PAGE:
Will Serena Williams Return As the No. 1 Player in 2017?

Jeremy Eckstein@https://twitter.com/#!/JeremyEckstein1Featured ColumnistJanuary 6, 2017

AUCKLAND, NEW ZEALAND - JANUARY 04: Serena Williams of the USA celebrates a point during her singles match against Madison Brengle of the USA  on day three of the ASB Classic on January 4, 2017 in Auckland, New Zealand.  (Photo by Phil Walter/Getty Images)
Phil Walter/Getty Images

Serena Williams lost a second-round match at the ASB Classic on Wednesday, but it will only awaken the American superstar to find her form before the Australian Open draw on Jan. 13.

After not playing competitive tour tennis since the U.S. Open and all but relinquishing her No. 1 ranking to Angelique Kerber, Serena is putting on her game face.

"This is almost not a great opportunity to assess your game, to be honest," Serena said to the AAP (via ESPN), rankled by her 88 unforced errors and the windy conditions. "You really have to go back to the drawing board, because it's quite frankly unprofessional."

The biggest takeaway is Serena's fire. She has no intention of coasting along in 2017 while emerging rivals hold up Grand Slam trophies. The majors are her tournaments to win or lose, health permitting, and she knows it.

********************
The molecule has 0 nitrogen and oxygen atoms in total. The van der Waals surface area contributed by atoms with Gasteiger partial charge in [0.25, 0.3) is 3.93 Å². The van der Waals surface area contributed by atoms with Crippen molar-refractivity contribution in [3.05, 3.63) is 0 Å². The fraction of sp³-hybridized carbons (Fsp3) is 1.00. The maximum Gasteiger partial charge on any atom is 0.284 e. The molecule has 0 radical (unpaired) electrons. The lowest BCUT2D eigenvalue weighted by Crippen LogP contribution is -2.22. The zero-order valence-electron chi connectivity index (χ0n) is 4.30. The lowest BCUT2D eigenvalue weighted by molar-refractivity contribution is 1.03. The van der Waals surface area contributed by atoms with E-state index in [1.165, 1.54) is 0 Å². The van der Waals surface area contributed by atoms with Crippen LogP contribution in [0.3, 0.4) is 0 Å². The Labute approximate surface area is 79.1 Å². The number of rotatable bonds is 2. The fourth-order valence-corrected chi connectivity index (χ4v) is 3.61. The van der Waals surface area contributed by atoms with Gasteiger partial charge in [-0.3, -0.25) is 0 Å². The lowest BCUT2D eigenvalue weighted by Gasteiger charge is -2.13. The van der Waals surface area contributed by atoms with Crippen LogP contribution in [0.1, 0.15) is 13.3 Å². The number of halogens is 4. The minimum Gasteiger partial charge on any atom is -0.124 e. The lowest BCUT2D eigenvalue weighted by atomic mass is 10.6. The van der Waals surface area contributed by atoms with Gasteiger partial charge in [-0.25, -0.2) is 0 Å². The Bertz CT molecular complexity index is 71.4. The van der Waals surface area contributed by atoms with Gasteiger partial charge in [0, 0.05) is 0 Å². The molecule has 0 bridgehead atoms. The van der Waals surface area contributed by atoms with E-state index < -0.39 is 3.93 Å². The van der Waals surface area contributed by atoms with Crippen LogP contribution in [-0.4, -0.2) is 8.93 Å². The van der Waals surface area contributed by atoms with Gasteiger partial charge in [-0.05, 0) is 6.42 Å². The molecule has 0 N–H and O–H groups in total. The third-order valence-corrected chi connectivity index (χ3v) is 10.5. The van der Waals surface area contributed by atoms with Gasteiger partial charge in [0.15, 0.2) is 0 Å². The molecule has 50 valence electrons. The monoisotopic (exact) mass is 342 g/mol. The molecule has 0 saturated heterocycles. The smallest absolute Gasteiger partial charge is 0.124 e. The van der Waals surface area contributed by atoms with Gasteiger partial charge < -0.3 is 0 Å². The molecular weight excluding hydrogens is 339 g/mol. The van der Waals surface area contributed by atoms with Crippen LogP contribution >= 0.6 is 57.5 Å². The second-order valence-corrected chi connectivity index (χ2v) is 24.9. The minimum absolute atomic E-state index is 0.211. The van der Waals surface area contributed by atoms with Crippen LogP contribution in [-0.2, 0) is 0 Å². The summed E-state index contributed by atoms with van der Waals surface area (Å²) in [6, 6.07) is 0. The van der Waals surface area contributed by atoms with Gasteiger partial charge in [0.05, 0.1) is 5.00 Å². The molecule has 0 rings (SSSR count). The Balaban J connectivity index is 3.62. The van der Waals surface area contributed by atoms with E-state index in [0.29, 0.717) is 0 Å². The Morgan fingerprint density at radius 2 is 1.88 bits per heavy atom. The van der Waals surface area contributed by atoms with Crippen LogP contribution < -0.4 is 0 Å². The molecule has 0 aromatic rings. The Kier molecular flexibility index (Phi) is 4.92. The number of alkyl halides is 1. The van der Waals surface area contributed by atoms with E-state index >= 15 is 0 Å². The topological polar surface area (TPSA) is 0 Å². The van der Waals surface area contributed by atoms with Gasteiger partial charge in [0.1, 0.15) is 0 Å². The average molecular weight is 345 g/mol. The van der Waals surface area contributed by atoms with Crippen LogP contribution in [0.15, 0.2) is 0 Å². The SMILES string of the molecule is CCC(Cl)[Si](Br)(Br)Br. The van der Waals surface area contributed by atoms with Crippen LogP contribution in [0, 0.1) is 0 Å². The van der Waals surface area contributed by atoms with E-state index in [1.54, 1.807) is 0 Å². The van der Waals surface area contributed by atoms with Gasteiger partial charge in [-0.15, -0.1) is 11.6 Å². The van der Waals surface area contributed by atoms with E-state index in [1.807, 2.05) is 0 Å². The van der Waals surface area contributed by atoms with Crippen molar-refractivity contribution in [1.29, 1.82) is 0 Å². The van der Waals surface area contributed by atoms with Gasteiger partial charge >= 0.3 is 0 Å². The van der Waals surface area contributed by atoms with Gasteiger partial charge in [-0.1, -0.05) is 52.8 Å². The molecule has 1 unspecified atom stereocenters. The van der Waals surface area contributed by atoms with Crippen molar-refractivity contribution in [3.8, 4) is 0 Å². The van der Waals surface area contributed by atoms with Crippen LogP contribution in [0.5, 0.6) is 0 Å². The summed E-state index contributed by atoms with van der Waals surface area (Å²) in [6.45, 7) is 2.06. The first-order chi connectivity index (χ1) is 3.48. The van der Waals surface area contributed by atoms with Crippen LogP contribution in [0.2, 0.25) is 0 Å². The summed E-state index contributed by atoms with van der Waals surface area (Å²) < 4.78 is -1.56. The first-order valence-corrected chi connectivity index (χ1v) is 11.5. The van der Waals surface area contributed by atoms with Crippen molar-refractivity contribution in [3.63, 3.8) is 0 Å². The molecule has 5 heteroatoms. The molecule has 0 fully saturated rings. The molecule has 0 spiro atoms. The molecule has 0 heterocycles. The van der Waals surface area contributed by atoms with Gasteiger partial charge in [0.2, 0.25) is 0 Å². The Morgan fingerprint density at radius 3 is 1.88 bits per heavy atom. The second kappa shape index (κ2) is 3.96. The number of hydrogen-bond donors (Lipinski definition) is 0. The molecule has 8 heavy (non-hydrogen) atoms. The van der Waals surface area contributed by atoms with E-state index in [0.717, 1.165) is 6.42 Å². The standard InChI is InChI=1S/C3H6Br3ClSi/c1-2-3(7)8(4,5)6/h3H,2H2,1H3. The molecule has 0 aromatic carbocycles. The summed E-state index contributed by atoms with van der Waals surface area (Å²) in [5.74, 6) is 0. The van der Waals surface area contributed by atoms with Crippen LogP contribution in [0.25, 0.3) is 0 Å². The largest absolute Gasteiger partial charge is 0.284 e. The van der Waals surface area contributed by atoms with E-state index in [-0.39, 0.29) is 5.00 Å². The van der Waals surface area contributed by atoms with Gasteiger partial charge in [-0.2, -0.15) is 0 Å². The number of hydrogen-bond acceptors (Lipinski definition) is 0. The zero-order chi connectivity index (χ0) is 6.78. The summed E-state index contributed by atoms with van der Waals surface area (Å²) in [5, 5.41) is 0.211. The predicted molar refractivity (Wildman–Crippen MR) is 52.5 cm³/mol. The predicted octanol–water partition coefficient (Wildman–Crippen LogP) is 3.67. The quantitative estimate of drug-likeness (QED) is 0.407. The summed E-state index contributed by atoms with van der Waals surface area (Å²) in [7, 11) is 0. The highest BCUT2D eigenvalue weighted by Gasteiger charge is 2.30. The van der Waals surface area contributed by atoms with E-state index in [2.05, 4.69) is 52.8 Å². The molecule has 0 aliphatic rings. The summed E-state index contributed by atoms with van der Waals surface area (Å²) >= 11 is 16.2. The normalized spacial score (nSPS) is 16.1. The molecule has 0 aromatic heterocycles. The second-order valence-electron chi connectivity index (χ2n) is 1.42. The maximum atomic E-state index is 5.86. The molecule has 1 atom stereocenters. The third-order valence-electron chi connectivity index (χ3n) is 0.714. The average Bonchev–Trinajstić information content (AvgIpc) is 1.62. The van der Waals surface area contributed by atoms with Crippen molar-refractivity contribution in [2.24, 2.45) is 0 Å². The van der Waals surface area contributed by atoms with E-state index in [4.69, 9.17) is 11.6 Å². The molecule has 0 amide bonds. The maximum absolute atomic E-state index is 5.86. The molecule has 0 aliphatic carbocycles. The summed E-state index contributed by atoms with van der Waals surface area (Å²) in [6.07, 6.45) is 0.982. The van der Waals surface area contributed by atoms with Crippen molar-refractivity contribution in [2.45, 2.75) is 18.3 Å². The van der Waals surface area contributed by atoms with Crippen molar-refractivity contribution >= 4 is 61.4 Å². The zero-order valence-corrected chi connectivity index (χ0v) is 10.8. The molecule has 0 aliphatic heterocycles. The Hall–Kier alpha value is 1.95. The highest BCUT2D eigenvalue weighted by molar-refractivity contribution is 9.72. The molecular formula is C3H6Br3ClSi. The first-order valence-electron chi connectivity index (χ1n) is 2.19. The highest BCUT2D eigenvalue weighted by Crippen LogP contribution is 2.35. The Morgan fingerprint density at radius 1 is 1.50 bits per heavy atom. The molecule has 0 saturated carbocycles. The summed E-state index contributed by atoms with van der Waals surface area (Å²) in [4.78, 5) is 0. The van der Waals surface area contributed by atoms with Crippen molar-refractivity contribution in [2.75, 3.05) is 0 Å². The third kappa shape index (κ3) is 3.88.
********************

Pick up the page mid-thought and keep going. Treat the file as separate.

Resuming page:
After four months of rest and healing from an injury-plagued 2016 that still saw her come away with the Wimbledon title and the No. 2 ranking, Serena will be restless and willing to win a record-breaking 23rd career major.

US player Serena Williams returns to Germany's Angelique Kerber during the women's singles final on the thirteenth day of the 2016 Wimbledon Championships at The All England Lawn Tennis Club in Wimbledon, southwest London, on July 9, 2016. / AFP / JUSTIN
JUSTIN TALLIS/Getty Images

    

More than 22 but 30?

Serena produced one of the most dominating stretches in history, winning nine majors from Wimbledon 2012 through Wimbledon 2016 and spending 186 consecutive weeks at No. 1. She slowed down when Kerber won the Australian and U.S. Opens. She also had to pace herself through only 44 matches because of persistent knee and shoulder inflammations.

But coach Patrick Mouratoglou said that Serena is ready for another Grand Slam streak. "I know people are going to be very much focused on the 23rd [Grand Slam]," he told CNN's Motez Bishara and Ravi Ubha in September. "I'm more focused on the 30th. Why not set up a record that will never be beaten in history? I think she can do it."

With any other tennis player on tour, this would be a far-fetched projection. But Serena, even at 35, has legendary power, intimidating toughness and a fierce competitive desire. She's always aimed above massive expectations, and there's a chance she can keep ticking off the majors.

She's Wonder Woman in flamboyant tennis attire with all the abilities to vanquish any would-be rival as long as she can run hard and blast away. Give her time to train, keep her healthy and she will take care of winning titles.